2012 hasn’t started out as a banner year for the business of golf instruction. The biggest stories in golf gave golf instruction a big blow to the midsection, with the first story being the continuing saga of Tiger Woods attempt to return to the king of competitive golf. The second story is the great win posted by Bubba Watson at the Masters in April.

In the case of Tiger, many still believe his insistence on continuing to rework his golf swing has led to his struggles on the tour. Some blame Hank Haney and some blame Sean Foley, his current coach. In either case, it is interesting listening to the anti-instruction segment proclaim he should have never messed with his swing. Apparently, those people ignore his success at rebuilding his swing with Butch Harmon shortly after joining the tour.

The case of Haney and Tiger deserves a more in-depth analysis than this space can devote to it in light of Haney’s new book. But, for golf instructors, it is difficult to hear another instructor blamed for the downfall of one of golf history’s most amazing players – some say the greatest ever. The golf teacher would say that is typical. Rarely does the credit go towards the teacher when a golfer is successful compared to the criticism if the player stumbles badly.

In this instance, there is no shortage of opinions, from the talking heads on Golf Channel to the 25-handicapper at the bar. Even Harmon himself has chimed in with his opinion. As golf instructors, we know what an incredible level of talent tour players reach. We should also know how even the slightest change in their personal life can affect their games. Golf is so much a mental game that any distractions for players at that level can mean disaster. The lucky among us have never been through a public and messy divorce and had to deal with the reality of being a divorced single parent. If it has a big effect on the average person, affecting their work and ability to focus, just imagine what effect it has on an elite athlete.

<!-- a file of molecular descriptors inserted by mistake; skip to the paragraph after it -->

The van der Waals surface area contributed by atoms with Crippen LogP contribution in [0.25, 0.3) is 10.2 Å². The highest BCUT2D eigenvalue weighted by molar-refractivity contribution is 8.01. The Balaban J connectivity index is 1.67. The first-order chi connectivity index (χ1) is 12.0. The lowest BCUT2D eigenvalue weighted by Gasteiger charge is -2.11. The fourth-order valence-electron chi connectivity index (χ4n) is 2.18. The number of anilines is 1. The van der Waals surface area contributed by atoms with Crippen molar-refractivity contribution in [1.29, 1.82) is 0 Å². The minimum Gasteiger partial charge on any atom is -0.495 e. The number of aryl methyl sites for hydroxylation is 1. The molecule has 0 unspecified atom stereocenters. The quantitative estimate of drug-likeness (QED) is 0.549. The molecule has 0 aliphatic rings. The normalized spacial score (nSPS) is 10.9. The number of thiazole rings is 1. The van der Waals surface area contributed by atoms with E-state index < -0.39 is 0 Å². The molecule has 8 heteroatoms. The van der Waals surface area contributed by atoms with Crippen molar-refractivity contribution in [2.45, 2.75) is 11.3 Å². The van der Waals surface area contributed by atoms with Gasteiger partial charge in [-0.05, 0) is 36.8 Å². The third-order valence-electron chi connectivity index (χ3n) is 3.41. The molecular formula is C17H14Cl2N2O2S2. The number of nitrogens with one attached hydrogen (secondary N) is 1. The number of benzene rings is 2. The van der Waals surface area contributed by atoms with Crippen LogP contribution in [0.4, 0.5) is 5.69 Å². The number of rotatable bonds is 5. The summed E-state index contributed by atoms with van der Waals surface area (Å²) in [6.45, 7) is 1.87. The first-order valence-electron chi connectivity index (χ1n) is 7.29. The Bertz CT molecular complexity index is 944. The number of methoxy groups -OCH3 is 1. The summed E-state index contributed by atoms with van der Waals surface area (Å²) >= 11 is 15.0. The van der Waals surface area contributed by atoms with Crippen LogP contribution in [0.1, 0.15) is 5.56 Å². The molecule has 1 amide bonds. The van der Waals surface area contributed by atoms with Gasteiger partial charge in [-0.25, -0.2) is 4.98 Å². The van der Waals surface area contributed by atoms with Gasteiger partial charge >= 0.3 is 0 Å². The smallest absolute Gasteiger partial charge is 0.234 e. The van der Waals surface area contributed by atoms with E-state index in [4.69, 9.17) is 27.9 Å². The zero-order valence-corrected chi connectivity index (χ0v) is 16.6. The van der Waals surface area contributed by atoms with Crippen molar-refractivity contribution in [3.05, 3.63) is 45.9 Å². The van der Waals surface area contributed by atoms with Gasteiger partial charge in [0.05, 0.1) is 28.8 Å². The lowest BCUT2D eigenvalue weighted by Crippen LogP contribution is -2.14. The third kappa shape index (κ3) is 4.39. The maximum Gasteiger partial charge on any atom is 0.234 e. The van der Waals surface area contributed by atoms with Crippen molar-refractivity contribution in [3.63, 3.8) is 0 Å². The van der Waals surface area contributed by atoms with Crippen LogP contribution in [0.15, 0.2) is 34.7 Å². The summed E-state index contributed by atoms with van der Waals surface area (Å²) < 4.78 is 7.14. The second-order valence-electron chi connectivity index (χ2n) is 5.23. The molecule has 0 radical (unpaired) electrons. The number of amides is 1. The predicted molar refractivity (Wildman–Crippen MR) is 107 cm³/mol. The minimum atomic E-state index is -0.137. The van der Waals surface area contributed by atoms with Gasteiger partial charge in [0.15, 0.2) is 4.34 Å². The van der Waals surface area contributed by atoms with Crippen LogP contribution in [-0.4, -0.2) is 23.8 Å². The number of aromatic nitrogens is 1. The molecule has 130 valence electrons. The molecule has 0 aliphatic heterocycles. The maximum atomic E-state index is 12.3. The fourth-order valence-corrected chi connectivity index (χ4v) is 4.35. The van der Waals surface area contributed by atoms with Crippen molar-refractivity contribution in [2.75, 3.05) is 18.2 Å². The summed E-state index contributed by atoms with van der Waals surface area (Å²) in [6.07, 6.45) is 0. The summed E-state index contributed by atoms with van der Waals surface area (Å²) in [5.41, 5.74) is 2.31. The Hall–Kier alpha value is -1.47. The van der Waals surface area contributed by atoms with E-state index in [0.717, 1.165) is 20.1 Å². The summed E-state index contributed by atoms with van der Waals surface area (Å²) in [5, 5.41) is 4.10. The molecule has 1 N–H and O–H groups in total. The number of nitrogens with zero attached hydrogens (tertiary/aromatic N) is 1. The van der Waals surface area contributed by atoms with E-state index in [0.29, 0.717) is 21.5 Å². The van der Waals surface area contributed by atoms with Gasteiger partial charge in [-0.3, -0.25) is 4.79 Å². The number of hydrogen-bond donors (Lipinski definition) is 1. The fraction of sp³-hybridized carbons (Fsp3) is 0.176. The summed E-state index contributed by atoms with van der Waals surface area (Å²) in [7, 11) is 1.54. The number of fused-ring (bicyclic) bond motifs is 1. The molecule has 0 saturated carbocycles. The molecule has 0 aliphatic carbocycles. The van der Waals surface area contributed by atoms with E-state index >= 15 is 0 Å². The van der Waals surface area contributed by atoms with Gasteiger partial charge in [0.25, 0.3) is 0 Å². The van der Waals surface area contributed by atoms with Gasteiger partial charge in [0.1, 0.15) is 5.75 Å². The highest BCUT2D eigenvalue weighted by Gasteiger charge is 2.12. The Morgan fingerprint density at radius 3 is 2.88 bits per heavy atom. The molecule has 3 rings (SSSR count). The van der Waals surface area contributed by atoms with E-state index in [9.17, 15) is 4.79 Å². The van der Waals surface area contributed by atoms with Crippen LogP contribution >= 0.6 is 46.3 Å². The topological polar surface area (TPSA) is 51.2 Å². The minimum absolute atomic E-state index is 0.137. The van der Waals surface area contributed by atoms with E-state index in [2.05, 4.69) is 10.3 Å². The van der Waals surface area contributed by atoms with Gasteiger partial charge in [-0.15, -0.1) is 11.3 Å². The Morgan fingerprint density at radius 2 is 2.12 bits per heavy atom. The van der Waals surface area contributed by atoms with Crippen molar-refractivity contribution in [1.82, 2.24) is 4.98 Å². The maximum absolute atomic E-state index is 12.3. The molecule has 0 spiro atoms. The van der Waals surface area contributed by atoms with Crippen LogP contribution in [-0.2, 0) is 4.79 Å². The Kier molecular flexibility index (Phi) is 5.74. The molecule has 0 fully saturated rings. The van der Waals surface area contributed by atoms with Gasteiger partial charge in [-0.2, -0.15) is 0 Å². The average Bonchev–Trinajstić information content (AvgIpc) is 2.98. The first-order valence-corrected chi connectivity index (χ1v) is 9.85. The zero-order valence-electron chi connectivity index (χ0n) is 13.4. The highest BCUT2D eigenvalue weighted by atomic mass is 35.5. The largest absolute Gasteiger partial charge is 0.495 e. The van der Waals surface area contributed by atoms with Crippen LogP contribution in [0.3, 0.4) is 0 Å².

Mr. Watson’s first blow against the golf professional came at his infamous news conference early this year when he voiced his opinion about his fellow peers taking lessons and having teachers. One wonders if he had any clue about the damage he did to the golf teaching professional with his opinion about instruction. Taking it into context, he was talking about tour players. But, the sound bite heard around the world just included his slap at golf instruction.

Fast-forward to the Masters. In four days of coverage, I would be very curious to find out how many times the commentators referred to the fact that Bubba has never had a lesson; dozens, at least. Watson has had many opportunities to show his compassion for the game and for golf professionals by saying he was a very rare exception and that the average golfer should seek out a good instructor so as to help them get more enjoyment out of the game, thus increasing participation and growth. Many recent studies have shown that the number one reason for losing so many golfers the last 12 years has been simply that the game is too hard. The number two reason is slow play. This is easy. See reason number one.

Mr. Watson failed to see the bigger picture and failed to put the game ahead of his own success. Some might say that it isn’t his responsibility. I say that tour players making millions of dollars playing golf have a duty to help the game that has given them so much. Need an example? See Jack Nicklaus and Arnold Palmer.

There is no doubt that these two big stories have had an effect on golf lesson participation, but there is also no doubt it is a temporary effect. Still, the average golf instructor that makes his living helping others improve their skills and providing enjoyment must be wondering, what next? Does a new player look at these as examples of why they shouldn’t bother with lessons? From my experience, I have talked to some that have. That’s too bad for the game and its professional instructors.
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